Laura Dassow Walls: So my name is Laura Dassow Walls and I teach at the University of Notre Dame in the English department and the history and philosophy of science program. And I'm the author of Henry David Thoreau: A life, a biography that came out for Thoreau's 200th birthday.
Jason Feifer: Laura says it's important to understand a few things here. One, Thoreau was not an isolated crank, he had a ready audience of people who shared his views. Two, the telegraph at the time wasn't seen as just a means of communication, it was also ushering in something of a new world order. The telegraph and the railroad were expanded around the same time and like I had said before, the telegraph enabled train companies to run their trains on time. That meant every locality had to sync up to the same clock which was a new thing back then. I mean, the world until then just wasn't always in agreement about exactly what time it was, and it didn't really matter one way or the other, but now Laura says the world began moving from sun time to clock time.
To Thoreau, that felt like a distancing from what's natural. And the third thing to understand is this, although Thoreau was complaining about the telegraph here, that wasn't really his main target. He was fascinated by technology and always wanted to know how things worked. In his diaries, he talked about walking along the telegraph lines in wonder and studying how it worked, but he saw potential for its misuse. Which is to say that he had a very particular idea of what communication was for and what it wasn't for.
Laura Dassow Wa...: I think the point there is less about the telegraph than about modern media and the kind of if you're using it to communicate trivia, and then it degenerates into a kind of speech for its own sake.
Jason Feifer: Basically, he figures that people will use the telegraph to communicate stupid things. The telegraph will distract us from important speech, he figures and replace it with speech just because, and he offers an example of this in Walden.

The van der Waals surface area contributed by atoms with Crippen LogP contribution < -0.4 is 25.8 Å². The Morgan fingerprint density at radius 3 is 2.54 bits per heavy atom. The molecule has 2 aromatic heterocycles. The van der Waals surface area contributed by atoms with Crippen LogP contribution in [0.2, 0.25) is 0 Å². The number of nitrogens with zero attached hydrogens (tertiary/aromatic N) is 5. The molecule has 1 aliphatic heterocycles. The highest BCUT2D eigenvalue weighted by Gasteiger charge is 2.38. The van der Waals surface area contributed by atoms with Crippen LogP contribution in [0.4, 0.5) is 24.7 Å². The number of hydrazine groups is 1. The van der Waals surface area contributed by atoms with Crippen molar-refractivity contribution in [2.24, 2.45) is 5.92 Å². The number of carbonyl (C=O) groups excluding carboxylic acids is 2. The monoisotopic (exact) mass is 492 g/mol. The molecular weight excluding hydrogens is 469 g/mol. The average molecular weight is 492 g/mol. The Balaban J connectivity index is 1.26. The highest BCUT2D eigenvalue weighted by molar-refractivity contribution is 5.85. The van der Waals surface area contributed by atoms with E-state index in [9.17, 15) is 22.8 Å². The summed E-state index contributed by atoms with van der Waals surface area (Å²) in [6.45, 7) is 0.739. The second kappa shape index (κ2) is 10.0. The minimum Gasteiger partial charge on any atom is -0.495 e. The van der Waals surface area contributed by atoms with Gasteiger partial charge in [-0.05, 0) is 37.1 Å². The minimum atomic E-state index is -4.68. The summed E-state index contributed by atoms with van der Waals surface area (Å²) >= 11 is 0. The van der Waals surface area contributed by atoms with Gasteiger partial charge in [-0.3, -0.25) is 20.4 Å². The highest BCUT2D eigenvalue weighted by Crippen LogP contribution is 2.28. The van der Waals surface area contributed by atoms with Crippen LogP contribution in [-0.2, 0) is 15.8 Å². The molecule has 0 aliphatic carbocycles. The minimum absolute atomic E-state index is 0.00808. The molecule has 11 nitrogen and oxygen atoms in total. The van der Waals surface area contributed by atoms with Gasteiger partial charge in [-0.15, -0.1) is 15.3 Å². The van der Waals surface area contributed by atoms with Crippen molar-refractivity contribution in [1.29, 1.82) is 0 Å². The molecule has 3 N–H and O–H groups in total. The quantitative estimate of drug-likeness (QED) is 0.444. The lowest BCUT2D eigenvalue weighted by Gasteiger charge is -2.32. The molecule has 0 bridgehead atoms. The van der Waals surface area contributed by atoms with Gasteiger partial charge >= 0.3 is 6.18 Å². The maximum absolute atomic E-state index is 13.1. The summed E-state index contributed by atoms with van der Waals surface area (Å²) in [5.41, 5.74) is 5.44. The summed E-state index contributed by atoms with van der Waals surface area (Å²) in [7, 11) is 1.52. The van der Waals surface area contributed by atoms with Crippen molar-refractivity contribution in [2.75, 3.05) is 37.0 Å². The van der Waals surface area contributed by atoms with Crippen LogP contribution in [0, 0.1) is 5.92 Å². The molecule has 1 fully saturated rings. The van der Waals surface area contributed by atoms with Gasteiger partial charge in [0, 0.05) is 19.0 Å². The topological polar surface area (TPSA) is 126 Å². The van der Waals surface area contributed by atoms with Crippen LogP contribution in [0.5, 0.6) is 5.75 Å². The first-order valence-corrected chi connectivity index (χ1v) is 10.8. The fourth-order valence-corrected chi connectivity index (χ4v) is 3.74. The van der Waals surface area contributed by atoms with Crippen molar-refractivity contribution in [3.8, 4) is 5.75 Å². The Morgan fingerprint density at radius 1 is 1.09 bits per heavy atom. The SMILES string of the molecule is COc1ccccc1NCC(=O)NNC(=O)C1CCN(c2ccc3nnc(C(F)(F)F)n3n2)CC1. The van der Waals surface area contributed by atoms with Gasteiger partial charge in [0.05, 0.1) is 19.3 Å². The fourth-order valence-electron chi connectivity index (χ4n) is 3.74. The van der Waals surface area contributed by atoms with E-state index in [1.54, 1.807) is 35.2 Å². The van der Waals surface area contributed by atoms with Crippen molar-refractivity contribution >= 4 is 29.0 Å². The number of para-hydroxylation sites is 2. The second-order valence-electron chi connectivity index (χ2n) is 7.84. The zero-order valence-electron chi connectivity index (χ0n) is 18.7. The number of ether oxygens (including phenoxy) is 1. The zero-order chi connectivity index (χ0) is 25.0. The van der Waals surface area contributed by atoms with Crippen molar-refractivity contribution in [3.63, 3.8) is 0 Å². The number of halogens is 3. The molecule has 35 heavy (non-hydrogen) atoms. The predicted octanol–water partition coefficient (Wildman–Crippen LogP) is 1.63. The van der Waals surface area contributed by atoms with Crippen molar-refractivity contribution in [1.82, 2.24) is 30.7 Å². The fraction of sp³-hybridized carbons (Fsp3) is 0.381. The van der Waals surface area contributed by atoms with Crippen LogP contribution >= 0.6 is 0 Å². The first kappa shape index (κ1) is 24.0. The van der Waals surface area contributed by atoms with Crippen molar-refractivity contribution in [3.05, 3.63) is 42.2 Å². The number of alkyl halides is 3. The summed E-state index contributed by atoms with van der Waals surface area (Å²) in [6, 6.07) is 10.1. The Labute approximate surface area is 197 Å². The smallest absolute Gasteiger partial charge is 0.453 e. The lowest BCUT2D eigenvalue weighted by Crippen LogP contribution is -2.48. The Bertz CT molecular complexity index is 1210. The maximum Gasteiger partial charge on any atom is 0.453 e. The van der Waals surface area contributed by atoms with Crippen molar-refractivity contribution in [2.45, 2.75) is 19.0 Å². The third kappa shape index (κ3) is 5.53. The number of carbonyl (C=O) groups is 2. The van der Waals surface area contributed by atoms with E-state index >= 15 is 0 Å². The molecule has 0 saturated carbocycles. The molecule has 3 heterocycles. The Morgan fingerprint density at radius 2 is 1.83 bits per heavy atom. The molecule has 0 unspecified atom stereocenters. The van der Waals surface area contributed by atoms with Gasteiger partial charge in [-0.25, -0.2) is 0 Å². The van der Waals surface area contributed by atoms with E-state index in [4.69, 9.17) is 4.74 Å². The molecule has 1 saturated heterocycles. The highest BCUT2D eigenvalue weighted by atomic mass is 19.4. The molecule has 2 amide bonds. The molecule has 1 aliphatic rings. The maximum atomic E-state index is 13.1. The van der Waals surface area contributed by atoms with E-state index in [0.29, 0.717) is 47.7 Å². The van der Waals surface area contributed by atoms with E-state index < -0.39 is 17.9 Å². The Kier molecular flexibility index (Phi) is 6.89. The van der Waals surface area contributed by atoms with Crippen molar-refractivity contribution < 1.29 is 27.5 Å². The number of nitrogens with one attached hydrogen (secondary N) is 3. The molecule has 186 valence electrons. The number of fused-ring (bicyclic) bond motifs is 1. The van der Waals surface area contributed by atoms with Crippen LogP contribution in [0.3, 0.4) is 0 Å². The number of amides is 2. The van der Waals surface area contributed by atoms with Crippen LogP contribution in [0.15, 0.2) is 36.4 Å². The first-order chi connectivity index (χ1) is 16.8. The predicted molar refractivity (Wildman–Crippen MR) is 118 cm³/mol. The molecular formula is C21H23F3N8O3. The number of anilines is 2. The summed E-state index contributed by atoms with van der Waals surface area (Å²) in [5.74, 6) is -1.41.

Dallas Taylor: We are eager to tunnel under the Atlantic and bring the old world some weeks near to the new, but perchance the first news that will leak through into the broad flapping American ear will be that the princess Adelaide has the whooping cough.
Jason Feifer: Take some NyQuil and telegraph me in the morning Princess Adelaide, nobody cares about your whooping cough. So what did Thoreau think was a more appropriate use of the wires? for him the question really was what should be happening instead of communication over the wires.
Laura Dassow Wa...: It's like slow reading, or slow food, or slow anything against a universe where everything just has to speed up, speed up, speed up. So that you lose the capacity to slow down and actually either dig a little deeper into causality or to human relationships or to the natural world or to elevate yourself to the true kinds of spiritual meaning.
Jason Feifer: This reminds me of something people still say today, which is like, "Ah, people waste their time tweeting about their breakfast or Snapchating pictures of their butts and what a waste. They're wasting their time. Their name is wasting MC waste face and they're wasting away in their own waste." I mean, one of our loudest pessimists today is MIT professor Sherry Turkle, who seems to have made a career out of infinitely repeating this argument. A few years ago for the New York Times for example, She wrote this ridiculous essay about how she was walking around a mall with the comedian Aziz Ansari, and all these fans would come up asking to take a selfie with him, but instead Aziz would try to talk to these people. She wrote.
Jennifer Miller: He inquired about their tastes and music, what they liked about his performances, his stand up, his sitcom Parks and Recreation. His fans were mollified, but they were rarely happy. They had to walk away with nothing on their phones.
Jason Feifer: To which Turkle is basically like, "Aha! The phones have replaced conversation. There is one correct way to communicate, and that is to have an important and emotionally meaningful conversation with everyone you encounter. And these people could have had that soul enriching exchange of ideas, but instead, they've been programmed to just want this frivolous photo instead. Bad, bad people, bad, bad phone, bad, bad world." And the frustration I've always had with that argument is, isn't life more complicated than that? Sometimes we want a deep conversation, and sometimes we want a simple transaction, and sometimes we just want to have fun. And isn't it fine to like another person's work, but not actually want to have any meaningful interaction with them? And more importantly, technology didn't create this contradiction, it's human, it's always been there. So I put it to Laura.
To expect that people will always use something in a meaningful way is it seems to me to misunderstand how people use anything. Because it's not like face to face conversations were all exceptionally meaningful, all right. It's not like this is...
Laura Dassow Wa...: Yeah, he wrestled with that one too. He would anticipate a conversation with Emerson or with other friends and sometimes they were wonderful clearly, he was a great conversationalist. But he had no patience with like parties where it was all very a kind of... I mean, he wanted the words to mean something, he loved people who used words in ways that responded to what we would call philosophical or academic kinds of challenging conversations.